JUNEAU (AP) -- Doctors could band together to negotiate fees and other issues with some health insurers under a bill passed Wednesday by the Senate.
Such group negotiation is currently illegal under state and federal antitrust laws designed to foster competition and prevent price-fixing.
Sen. Pete Kelly, who sponsored Senate Bill 256, contends the increasing size and power of health benefit plans has given them enough power in some areas to dictate the terms of the contracts they make with doctors.
''The health care plan providers are getting more and more market power,'' said Kelly, R-Fairbanks. ''This puts the family doctors at a disadvantage.''
Kelly said more is at stake than just the fees doctors charge, including what the health plans cover, and quality assurance programs.
The bill would allow negotiation on fees only with health benefit plans that controlled more than 15 percent of the market in any one area. It would circumvent federal antitrust law by having the state attorney general oversee the negotiating process to guard against anticompetitive practices.
However, the attorney general opposes the bill, along with an unusual coalition of consumer groups and insurance companies.
''Allowing physicians to organize and set higher fees is very bad medicine for consumers,'' said Senate Minority Leader Johnny Ellis, D-Anchorage.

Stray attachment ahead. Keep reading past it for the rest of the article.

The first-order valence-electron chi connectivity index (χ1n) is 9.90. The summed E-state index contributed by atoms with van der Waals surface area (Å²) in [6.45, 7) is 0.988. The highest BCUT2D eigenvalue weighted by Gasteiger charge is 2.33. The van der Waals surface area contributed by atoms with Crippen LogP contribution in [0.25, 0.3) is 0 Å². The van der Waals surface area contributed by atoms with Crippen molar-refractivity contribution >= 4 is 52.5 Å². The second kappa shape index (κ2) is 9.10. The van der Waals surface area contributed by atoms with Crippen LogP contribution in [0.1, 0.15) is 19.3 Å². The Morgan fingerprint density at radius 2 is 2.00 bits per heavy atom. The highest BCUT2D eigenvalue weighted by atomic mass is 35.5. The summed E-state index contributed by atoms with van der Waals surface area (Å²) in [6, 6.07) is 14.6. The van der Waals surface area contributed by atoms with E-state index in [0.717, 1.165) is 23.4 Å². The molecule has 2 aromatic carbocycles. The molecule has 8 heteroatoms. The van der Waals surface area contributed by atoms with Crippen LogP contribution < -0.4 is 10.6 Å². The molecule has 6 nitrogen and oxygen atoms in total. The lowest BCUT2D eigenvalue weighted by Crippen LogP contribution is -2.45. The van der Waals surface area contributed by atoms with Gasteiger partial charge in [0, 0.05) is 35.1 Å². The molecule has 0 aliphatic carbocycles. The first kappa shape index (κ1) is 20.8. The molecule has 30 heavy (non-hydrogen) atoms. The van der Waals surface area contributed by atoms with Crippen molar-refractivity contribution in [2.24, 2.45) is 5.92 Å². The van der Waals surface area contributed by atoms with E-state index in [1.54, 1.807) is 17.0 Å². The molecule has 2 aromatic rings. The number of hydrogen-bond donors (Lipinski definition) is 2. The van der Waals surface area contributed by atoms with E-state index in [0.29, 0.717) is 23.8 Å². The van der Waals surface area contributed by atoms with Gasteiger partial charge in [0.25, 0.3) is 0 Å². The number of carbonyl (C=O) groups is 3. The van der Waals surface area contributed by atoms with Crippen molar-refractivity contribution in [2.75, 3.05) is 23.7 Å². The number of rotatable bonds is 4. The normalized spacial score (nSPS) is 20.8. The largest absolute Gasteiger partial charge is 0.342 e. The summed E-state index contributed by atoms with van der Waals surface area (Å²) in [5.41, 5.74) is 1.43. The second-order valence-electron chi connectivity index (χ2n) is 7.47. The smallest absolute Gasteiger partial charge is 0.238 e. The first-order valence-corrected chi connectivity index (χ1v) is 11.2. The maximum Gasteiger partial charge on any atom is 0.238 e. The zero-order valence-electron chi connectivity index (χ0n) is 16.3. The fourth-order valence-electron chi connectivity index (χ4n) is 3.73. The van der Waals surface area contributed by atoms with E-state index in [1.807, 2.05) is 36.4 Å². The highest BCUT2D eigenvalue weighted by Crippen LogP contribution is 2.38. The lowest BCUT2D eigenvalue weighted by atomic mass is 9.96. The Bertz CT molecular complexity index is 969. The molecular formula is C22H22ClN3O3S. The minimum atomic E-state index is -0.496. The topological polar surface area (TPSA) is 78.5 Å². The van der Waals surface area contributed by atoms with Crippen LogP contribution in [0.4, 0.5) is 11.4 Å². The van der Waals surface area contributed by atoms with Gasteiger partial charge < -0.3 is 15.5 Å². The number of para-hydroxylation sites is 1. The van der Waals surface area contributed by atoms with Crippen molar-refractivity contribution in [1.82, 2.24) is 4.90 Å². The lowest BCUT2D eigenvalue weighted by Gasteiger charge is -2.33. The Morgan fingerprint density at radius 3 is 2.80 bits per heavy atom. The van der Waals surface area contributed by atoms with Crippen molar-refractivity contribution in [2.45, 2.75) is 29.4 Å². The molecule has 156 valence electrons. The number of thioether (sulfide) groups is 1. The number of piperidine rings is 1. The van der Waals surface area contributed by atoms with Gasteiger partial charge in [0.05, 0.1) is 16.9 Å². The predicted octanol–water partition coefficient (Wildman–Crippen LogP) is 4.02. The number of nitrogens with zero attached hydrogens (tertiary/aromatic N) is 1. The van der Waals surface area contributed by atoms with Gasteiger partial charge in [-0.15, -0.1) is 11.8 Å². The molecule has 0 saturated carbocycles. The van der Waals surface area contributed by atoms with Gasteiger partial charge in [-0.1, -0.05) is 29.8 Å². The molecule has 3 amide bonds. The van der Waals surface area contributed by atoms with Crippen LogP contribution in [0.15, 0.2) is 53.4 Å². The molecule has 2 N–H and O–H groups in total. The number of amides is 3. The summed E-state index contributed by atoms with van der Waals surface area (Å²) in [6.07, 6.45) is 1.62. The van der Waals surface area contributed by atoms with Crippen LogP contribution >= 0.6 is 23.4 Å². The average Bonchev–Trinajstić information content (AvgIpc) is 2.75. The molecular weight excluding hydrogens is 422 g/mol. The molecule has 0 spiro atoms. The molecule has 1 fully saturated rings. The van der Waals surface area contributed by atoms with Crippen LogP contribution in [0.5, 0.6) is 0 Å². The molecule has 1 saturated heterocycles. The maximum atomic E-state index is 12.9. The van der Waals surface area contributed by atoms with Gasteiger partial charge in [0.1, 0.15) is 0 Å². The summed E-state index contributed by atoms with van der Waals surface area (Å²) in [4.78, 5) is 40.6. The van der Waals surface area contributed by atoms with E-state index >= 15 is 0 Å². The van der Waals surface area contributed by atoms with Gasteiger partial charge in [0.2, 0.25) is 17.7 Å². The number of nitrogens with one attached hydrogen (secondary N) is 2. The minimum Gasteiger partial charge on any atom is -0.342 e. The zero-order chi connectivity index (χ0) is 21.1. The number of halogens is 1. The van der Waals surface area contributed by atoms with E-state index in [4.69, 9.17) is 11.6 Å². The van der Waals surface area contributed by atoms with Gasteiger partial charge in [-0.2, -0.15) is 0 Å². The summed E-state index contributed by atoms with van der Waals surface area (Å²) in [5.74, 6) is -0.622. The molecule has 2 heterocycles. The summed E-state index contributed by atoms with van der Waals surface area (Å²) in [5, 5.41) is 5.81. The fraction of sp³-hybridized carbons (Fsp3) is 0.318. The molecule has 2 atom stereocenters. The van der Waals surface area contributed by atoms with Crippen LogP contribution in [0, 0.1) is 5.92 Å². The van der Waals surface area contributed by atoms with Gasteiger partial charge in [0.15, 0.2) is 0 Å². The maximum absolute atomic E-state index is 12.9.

Ellis cited a study by Charles River Associates that estimated that collective negotiation by doctors would drive up health insurance premiums for consumers by 5 to 13 percent.
Kelly responded that competing studies showed a much smaller impact.
The Department of Law contends the bill gives the attorney general too little time and information to review contracts, and doesn't provide for input from consumers.
''All of these factors suggest that no substantive review is contemplated by the legislation, nor would the Attorney General be in a position to exercise independent judgment and control in determining the reasonableness of negotiated terms of the contract,'' Assistant Attorney General Julia Coster wrote in the department's review of the bill.
The bill is similar to a proposal pending in Congress, which is opposed by the Federal Trade Commission.
Kelly's bill passed the Senate 13-7 and now moves to the House.
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